By Joseph Truini
Illustrated by David J. Brooks
Snag the big one by making this DIY fishing lure.
WHAT YOU’LL NEED
- Inexpensive thin stainless-steel teaspoon or tablespoon (usually found at a thrift store)
- Center punch
- Drill bit
- Flat metal file
- Medium-grit emery cloth
- Needle nose pliers
- Kitchen cleanser
- Two split rings
- Swivel (to keep your line from twisting)
- Treble hook
- Two pieces of wood
WHAT YOU’LL DO
1. Place the spoon in the vise horizontally between two pieces of wood. The wood will soften the grip on the spoon and prevent scratches.
2. Cut a notch in the spoon with the hacksaw.
3. Reposition the spoon vertically in the vise and move handle back and forth until it breaks away.
4. Mark the position of the holes by hammering indents with the center punch.
5. Place the spoon in the vise, concave side up, and drill the two holes.
6. Reposition the spoon vertically in the vise and file it to shape. With the emery cloth, sand off any rough edges until the spoon is smooth.
7. Polish the spoon with kitchen cleaner, then with tooth paste.
8. With the needle nose pliers, attach the split rings, swivel and hook. Your fishing lure is complete.
WHEN IS IT TIME TO CHANGE YOUR FISHING LINE?
Your fishing line is the only thing between you and the fish. Slide your fingers along the line. If you can feel rough spots, you should replace it. If the line comes off the reel in coils, it’s probably time to replace it.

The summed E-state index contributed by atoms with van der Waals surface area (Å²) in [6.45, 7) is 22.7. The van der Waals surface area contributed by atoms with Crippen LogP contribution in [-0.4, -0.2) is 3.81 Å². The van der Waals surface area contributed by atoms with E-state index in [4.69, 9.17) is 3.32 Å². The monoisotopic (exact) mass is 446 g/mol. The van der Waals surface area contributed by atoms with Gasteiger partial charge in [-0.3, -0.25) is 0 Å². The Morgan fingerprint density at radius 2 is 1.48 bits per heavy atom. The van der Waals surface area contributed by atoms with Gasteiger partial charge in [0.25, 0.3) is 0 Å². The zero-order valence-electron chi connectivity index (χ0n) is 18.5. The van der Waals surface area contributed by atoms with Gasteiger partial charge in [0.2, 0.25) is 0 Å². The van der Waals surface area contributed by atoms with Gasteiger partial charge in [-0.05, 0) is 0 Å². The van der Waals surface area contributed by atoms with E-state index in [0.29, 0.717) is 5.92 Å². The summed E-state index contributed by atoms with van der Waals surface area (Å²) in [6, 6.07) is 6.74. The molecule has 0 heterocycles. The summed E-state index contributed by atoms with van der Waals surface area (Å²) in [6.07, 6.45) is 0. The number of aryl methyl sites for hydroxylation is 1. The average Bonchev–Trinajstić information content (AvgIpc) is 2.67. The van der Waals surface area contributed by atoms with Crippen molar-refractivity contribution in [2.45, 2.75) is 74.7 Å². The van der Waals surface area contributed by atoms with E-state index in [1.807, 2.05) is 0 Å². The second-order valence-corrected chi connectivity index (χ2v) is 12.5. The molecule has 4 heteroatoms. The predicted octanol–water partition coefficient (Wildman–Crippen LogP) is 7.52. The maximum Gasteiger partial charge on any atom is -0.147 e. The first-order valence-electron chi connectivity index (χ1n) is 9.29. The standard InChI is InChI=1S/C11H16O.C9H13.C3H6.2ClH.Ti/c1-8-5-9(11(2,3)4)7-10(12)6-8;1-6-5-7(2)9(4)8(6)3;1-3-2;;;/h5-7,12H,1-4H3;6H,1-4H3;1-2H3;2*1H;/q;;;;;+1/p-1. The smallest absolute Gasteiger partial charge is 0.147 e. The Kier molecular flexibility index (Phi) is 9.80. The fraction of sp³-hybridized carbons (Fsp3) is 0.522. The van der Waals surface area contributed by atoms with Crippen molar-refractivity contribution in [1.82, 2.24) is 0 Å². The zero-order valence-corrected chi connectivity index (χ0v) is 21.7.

KEEP YOUR HOOKS SHARP
Drag the point of the hook across your thumb nail. A sharp hook point should lightly scratch your thumb nail.
Joseph Truini is a home-improvement expert who writes extensively about do-it-yourself home remodeling and repair, woodworking projects, and tools and techniques. He has authored six books and his work has appeared in several national magazines, including This Old House, Popular Mechanics, Woman’s Day and Today’s Homeowner. He just started his 14th season as segment host of Simple Solutions for the nationally syndicated TV show “Today’s Homeowner with Danny Lipford.” Joe also writes articles for Home Depot, who stocks rotary tools and other tools and materials needed for projects like this one.